Why re-release a 20-year-old film in the theatres? "Basically, what is a DVD?" Landis replies by way of beginning the explanation. "A DVD is new technology and we all love it. However, to the studios, a DVD is a new way of selling the same material [i.e., an already-released film] again. So, how do they make it more attractive to sell? Well, you have to get publicity for a DVD release. Originally, someone’s clever marketing idea – they did it with ‘Lawrence of Arabia,’ they did it with ‘Spartacus’ and ‘A Hard Day’s Night’ – when you were going to release the DVD, you had a limited theatrical release of the movie. You played it in Los Angeles and New York for a week or two. Which was wonderful for film buffs – if you’re in Los Angeles or New York. But by doing that, you get journalists to review it and write about it – ‘the restored print, yadda yadda yadda.’ But the real reason is to get publicity for the DVD release. It’s a marketing ploy. Well, an unusual thing happened. In the U.K., when they did the new edition of ‘The Exorcist’ for the DVD, they did a theatrical release, but it made so much money – it made $5 or $6 million out of the United Kingdom – they were so shocked that it was such a hit that they then released it theatrically in the United States, and it did very well here, too. Because you have to understand – that’s all free money. This is a movie that was in profit 20 years ago," Landis notes with a laugh. "So they were thrilled, and then it came out on DVD."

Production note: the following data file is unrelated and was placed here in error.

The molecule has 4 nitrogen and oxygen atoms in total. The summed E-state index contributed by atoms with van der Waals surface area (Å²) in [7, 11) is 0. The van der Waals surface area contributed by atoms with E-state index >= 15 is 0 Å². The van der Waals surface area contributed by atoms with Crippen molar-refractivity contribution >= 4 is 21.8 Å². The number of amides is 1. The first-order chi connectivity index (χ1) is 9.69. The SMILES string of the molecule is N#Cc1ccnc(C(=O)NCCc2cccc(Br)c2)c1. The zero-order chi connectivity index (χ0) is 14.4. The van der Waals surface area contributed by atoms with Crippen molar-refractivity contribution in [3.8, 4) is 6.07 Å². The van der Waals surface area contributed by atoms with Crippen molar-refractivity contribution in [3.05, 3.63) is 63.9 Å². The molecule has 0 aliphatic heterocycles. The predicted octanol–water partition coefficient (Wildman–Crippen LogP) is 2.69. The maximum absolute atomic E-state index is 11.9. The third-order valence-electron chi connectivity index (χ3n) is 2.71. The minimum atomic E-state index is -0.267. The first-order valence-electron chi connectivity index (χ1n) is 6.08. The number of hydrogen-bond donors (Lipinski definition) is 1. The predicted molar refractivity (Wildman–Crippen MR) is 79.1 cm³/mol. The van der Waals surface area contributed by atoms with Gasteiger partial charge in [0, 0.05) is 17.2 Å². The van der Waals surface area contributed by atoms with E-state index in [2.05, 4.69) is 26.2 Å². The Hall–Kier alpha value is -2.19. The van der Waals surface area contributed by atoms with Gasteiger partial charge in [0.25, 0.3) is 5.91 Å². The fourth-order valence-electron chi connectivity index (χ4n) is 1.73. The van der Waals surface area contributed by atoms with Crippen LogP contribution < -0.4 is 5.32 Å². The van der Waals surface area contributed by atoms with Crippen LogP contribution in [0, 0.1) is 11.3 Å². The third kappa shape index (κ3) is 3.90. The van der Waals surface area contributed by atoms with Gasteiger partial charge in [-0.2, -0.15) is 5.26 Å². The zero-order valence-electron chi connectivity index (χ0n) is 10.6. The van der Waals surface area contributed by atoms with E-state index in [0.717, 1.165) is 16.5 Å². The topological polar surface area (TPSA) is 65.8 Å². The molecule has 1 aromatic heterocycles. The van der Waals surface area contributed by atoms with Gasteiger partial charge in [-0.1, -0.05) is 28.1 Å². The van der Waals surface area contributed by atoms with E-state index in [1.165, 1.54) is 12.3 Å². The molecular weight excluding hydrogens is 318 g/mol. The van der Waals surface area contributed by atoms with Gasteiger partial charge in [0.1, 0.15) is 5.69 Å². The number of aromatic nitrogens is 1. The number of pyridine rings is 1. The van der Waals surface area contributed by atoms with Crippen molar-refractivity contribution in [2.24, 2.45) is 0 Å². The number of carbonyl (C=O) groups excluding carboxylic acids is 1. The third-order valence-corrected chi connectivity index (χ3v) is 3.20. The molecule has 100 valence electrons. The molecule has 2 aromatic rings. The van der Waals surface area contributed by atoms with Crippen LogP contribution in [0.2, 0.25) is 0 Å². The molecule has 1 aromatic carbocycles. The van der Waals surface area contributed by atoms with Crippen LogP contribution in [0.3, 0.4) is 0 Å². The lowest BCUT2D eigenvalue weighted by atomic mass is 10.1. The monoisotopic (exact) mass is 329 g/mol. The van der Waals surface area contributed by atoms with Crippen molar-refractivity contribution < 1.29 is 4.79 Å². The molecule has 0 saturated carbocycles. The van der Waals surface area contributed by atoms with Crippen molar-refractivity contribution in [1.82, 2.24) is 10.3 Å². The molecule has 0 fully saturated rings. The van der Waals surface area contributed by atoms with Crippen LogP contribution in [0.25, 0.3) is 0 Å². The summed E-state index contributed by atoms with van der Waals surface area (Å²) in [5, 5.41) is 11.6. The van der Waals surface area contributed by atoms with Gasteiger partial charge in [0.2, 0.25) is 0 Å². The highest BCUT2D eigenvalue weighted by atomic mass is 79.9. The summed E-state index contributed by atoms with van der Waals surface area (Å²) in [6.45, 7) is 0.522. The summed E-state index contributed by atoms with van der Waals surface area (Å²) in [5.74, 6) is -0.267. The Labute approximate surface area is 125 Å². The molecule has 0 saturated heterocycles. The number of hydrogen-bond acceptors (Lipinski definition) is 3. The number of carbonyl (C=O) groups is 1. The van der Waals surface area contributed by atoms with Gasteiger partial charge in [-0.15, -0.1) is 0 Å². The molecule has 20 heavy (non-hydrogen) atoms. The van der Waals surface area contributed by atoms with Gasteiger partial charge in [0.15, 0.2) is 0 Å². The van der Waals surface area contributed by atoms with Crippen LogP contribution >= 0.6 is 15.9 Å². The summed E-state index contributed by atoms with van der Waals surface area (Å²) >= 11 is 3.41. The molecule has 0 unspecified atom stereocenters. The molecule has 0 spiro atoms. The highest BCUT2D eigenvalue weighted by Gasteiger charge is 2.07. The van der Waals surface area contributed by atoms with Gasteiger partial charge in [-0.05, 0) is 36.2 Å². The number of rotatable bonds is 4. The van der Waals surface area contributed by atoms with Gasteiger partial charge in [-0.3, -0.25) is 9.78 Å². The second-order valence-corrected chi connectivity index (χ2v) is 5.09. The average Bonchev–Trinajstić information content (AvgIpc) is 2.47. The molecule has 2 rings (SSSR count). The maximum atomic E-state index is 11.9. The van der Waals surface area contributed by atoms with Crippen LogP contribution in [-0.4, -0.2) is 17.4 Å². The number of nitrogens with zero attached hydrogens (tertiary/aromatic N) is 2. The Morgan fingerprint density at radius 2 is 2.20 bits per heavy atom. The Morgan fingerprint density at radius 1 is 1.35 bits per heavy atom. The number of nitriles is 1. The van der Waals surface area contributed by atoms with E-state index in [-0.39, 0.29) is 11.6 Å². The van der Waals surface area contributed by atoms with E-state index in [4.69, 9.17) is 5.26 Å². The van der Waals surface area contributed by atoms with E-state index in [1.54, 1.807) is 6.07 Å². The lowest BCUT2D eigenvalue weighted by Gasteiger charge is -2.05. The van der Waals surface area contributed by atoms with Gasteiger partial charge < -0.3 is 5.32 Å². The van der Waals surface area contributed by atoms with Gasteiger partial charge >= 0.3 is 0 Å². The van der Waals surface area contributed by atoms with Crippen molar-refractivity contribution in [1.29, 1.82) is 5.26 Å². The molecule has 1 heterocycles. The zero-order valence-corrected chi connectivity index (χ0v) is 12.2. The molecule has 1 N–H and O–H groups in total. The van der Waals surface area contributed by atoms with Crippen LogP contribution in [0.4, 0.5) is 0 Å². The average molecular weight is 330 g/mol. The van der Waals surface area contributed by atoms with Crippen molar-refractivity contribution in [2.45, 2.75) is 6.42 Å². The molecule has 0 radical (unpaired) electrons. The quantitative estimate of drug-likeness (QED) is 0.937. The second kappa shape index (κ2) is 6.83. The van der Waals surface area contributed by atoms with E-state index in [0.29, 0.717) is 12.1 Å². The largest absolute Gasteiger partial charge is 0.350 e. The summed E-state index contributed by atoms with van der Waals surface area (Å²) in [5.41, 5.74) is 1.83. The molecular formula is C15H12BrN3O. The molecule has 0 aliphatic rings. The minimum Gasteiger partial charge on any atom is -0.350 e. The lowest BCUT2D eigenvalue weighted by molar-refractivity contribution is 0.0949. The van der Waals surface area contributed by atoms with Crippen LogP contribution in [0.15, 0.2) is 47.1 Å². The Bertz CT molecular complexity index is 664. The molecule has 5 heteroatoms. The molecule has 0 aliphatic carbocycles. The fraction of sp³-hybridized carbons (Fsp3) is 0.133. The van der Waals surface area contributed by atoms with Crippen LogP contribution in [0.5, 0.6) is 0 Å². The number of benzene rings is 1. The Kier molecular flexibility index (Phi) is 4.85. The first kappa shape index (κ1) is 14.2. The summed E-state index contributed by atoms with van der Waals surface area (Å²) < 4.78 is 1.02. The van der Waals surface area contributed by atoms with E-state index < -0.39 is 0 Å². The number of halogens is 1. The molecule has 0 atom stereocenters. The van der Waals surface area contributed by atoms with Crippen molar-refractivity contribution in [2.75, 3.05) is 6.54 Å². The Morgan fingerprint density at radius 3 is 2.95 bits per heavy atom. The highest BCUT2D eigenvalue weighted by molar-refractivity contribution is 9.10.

This brings us to "Werewolf." "Because of the success of ‘The Exorcist,’ " Landis relates, "especially in the U.K., Polygram U.K. called me and said, ‘We would like to re-release "Werewolf." ’ This was about two or three years ago. And I said, ‘Really? Okay, fine.’ But ‘American Werewolf in London’ was made in 1981 and it was a mono mix. They said, ‘Would you remix the picture to 5.1 DTS digital sound?’ The real advances in [film] technology, the real amazing stuff that’s been happening is all in sound."